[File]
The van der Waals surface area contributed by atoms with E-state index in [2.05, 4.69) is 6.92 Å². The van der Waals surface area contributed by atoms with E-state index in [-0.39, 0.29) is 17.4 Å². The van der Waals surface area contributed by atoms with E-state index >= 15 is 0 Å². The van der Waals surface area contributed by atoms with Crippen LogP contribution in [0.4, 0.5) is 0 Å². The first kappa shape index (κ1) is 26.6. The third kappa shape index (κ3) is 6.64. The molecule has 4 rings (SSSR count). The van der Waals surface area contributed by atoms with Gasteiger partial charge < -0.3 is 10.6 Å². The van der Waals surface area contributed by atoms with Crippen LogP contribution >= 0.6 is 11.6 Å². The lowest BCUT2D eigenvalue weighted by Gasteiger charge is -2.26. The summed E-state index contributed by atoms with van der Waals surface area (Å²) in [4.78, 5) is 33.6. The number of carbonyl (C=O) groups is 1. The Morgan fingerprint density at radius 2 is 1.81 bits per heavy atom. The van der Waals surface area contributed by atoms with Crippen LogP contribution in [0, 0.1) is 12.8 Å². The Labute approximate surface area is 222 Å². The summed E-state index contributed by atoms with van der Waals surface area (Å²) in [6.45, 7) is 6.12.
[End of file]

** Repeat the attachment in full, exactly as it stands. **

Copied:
The van der Waals surface area contributed by atoms with E-state index in [2.05, 4.69) is 6.92 Å². The van der Waals surface area contributed by atoms with E-state index in [-0.39, 0.29) is 17.4 Å². The van der Waals surface area contributed by atoms with E-state index >= 15 is 0 Å². The van der Waals surface area contributed by atoms with Crippen LogP contribution in [0.4, 0.5) is 0 Å². The first kappa shape index (κ1) is 26.6. The third kappa shape index (κ3) is 6.64. The molecule has 4 rings (SSSR count). The van der Waals surface area contributed by atoms with Gasteiger partial charge < -0.3 is 10.6 Å². The van der Waals surface area contributed by atoms with Crippen LogP contribution >= 0.6 is 11.6 Å². The lowest BCUT2D eigenvalue weighted by Gasteiger charge is -2.26. The summed E-state index contributed by atoms with van der Waals surface area (Å²) in [4.78, 5) is 33.6. The number of carbonyl (C=O) groups is 1. The Morgan fingerprint density at radius 2 is 1.81 bits per heavy atom. The van der Waals surface area contributed by atoms with Crippen LogP contribution in [0, 0.1) is 12.8 Å². The Labute approximate surface area is 222 Å². The summed E-state index contributed by atoms with van der Waals surface area (Å²) in [6.45, 7) is 6.12.